Evolutionary rate variation in anthocyanin pathway genes.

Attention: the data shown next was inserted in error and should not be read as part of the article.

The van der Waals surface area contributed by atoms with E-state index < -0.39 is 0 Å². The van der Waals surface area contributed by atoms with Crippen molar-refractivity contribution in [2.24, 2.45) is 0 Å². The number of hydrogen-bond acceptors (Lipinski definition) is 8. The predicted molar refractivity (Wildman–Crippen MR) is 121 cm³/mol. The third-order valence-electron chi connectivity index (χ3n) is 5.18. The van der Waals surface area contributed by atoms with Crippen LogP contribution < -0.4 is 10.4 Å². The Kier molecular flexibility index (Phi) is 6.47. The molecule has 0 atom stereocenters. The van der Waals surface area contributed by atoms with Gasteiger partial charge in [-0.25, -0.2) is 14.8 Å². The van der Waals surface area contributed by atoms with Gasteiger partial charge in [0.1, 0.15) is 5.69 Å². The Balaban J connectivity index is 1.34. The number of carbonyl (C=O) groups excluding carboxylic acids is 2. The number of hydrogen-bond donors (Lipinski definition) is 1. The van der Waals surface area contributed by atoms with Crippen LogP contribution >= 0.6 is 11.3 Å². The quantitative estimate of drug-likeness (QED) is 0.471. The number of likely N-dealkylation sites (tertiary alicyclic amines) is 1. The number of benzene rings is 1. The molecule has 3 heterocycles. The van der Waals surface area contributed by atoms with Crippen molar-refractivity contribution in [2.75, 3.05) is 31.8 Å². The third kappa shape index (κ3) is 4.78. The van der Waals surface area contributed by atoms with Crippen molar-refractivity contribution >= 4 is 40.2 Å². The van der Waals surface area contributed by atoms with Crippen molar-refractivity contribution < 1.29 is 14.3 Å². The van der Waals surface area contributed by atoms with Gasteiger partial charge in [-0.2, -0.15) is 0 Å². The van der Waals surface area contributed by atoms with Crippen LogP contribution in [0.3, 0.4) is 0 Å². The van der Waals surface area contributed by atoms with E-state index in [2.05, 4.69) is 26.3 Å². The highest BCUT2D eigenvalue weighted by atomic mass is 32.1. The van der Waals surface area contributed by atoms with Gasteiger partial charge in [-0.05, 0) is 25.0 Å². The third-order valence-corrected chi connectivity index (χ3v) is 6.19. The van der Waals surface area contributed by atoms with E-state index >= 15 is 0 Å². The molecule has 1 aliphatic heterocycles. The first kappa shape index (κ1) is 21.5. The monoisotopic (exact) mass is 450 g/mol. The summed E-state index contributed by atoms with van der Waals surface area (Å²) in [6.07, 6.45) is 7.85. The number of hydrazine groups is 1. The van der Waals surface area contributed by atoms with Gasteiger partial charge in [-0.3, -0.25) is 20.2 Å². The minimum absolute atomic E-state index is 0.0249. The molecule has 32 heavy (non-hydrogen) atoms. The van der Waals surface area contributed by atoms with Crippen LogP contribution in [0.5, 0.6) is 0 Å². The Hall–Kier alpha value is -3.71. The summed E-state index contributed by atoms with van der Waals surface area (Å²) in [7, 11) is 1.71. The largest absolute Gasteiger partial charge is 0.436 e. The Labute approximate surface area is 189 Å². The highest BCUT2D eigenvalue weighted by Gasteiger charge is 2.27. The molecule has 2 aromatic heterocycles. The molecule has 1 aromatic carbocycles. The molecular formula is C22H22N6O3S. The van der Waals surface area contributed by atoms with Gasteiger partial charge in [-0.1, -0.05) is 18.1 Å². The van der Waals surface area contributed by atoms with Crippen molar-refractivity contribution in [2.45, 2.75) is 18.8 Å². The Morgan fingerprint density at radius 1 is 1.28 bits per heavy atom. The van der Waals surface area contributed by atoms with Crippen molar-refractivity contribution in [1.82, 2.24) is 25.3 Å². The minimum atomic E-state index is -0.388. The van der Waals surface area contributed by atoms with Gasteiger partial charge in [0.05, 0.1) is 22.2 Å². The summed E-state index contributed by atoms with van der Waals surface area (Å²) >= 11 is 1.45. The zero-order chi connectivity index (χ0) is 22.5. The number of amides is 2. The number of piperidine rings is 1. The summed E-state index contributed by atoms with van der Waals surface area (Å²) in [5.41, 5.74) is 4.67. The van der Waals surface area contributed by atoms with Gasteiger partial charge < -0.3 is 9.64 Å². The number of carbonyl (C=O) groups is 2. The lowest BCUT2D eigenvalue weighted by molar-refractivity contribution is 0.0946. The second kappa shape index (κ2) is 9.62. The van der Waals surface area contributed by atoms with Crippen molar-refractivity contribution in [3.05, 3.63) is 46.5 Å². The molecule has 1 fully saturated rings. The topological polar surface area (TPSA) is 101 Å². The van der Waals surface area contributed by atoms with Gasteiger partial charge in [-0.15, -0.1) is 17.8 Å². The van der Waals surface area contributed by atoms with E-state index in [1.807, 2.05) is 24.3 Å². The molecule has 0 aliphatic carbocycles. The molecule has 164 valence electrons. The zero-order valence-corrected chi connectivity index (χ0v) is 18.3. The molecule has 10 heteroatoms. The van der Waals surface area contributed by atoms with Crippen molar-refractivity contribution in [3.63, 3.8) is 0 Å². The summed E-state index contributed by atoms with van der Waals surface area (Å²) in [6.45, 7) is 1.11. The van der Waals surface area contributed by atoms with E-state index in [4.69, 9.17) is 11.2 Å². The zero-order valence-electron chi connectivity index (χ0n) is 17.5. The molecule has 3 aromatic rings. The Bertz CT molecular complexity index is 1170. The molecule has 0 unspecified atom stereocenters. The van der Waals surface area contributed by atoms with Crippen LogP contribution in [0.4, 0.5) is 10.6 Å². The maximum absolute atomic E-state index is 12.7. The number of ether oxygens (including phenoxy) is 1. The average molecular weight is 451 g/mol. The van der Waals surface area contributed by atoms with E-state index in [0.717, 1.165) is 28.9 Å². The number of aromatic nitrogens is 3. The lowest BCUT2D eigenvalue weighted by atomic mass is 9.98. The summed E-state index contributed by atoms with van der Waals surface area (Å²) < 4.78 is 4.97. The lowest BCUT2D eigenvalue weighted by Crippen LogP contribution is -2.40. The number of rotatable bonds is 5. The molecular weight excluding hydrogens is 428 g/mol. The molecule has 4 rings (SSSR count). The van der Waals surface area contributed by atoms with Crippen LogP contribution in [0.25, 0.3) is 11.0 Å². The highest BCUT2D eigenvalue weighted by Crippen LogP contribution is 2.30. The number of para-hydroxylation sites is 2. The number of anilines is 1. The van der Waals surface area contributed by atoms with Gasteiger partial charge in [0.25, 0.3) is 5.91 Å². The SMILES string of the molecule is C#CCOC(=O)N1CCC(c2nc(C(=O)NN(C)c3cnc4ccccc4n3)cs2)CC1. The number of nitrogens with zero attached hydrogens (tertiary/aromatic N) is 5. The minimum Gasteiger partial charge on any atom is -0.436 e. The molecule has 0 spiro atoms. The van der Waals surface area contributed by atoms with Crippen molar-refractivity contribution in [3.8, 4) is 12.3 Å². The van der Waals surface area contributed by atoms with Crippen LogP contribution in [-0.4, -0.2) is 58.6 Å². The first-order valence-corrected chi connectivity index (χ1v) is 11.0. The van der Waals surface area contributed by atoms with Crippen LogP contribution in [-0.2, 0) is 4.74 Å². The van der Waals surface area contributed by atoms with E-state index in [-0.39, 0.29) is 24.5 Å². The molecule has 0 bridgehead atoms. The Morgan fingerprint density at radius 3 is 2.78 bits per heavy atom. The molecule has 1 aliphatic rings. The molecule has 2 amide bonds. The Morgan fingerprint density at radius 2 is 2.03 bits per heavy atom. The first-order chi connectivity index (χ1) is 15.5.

Over a broad taxonomic range that spans monocots and dicots, upstream enzymes of the anthocyanin pigment pathway have evolved less rapidly than downstream enzymes. In this article we show that this pattern is also evident within the genus Ipomoea. Specifically, the most upstream enzyme, chalcone synthase (CHS-D), evolves more slowly than the two most downstream enzymes, ancyocyanidin synthase (ANS) and UDP glucose flavonoid 3-oxy-glucosyltransferase (UFGT). This pattern appears not to be due to variation in mutation rates, because the CHS-D gene exhibits higher synonymous substitution rates than the genes for the other two enzymes. Codon-based tests for positive selection suggest that it has been negligible or absent in all three genes. In addition, the mean number of indel-creating events is four times as high in the downstream genes as in CHS-D. Unlike the downstream genes, CHS-D also exhibits evidence of codon bias. Together, the evidence suggests that the difference in nonsynonymous substitution rates between upstream and downstream genes is due to relaxed constraint on the downstream genes rather than a greater frequency of positively selected substitutions.
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